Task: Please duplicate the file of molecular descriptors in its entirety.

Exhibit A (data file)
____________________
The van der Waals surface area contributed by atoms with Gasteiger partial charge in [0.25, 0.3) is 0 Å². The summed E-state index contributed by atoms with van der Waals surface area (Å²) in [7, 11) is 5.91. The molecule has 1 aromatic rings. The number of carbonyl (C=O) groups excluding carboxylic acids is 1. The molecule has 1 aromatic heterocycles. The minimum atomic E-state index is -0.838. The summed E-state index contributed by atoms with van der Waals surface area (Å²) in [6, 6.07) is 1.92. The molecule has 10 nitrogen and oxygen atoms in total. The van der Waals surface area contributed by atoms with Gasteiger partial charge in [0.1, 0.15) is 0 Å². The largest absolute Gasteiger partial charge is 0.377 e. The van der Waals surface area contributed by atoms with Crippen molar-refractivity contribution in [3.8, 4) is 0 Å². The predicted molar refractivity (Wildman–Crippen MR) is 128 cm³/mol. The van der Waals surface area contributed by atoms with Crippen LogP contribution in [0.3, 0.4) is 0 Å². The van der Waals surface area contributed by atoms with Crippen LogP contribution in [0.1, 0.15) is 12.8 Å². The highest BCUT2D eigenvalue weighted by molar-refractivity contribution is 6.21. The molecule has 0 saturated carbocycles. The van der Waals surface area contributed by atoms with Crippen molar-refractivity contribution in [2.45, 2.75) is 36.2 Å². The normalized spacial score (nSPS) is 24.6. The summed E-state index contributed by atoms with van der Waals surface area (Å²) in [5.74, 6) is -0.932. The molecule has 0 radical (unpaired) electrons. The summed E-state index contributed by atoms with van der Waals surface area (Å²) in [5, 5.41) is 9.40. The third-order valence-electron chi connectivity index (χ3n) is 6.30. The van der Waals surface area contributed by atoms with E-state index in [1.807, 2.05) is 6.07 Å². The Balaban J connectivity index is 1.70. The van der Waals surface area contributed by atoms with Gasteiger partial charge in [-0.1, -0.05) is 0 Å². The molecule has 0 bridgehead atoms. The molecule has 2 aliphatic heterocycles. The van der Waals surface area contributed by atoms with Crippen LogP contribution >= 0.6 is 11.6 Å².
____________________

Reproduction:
The van der Waals surface area contributed by atoms with Gasteiger partial charge in [0.25, 0.3) is 0 Å². The summed E-state index contributed by atoms with van der Waals surface area (Å²) in [7, 11) is 5.91. The molecule has 1 aromatic rings. The number of carbonyl (C=O) groups excluding carboxylic acids is 1. The molecule has 1 aromatic heterocycles. The minimum atomic E-state index is -0.838. The summed E-state index contributed by atoms with van der Waals surface area (Å²) in [6, 6.07) is 1.92. The molecule has 10 nitrogen and oxygen atoms in total. The van der Waals surface area contributed by atoms with Gasteiger partial charge in [0.1, 0.15) is 0 Å². The largest absolute Gasteiger partial charge is 0.377 e. The van der Waals surface area contributed by atoms with Crippen molar-refractivity contribution in [3.8, 4) is 0 Å². The predicted molar refractivity (Wildman–Crippen MR) is 128 cm³/mol. The van der Waals surface area contributed by atoms with Crippen LogP contribution in [0.3, 0.4) is 0 Å². The van der Waals surface area contributed by atoms with Crippen LogP contribution in [0.1, 0.15) is 12.8 Å². The highest BCUT2D eigenvalue weighted by molar-refractivity contribution is 6.21. The molecule has 0 saturated carbocycles. The van der Waals surface area contributed by atoms with Crippen molar-refractivity contribution in [2.45, 2.75) is 36.2 Å². The normalized spacial score (nSPS) is 24.6. The summed E-state index contributed by atoms with van der Waals surface area (Å²) in [5.74, 6) is -0.932. The molecule has 0 radical (unpaired) electrons. The summed E-state index contributed by atoms with van der Waals surface area (Å²) in [5, 5.41) is 9.40. The third-order valence-electron chi connectivity index (χ3n) is 6.30. The van der Waals surface area contributed by atoms with E-state index in [1.807, 2.05) is 6.07 Å². The Balaban J connectivity index is 1.70. The van der Waals surface area contributed by atoms with Gasteiger partial charge in [-0.1, -0.05) is 0 Å². The molecule has 0 bridgehead atoms. The molecule has 2 aliphatic heterocycles. The van der Waals surface area contributed by atoms with Crippen LogP contribution >= 0.6 is 11.6 Å².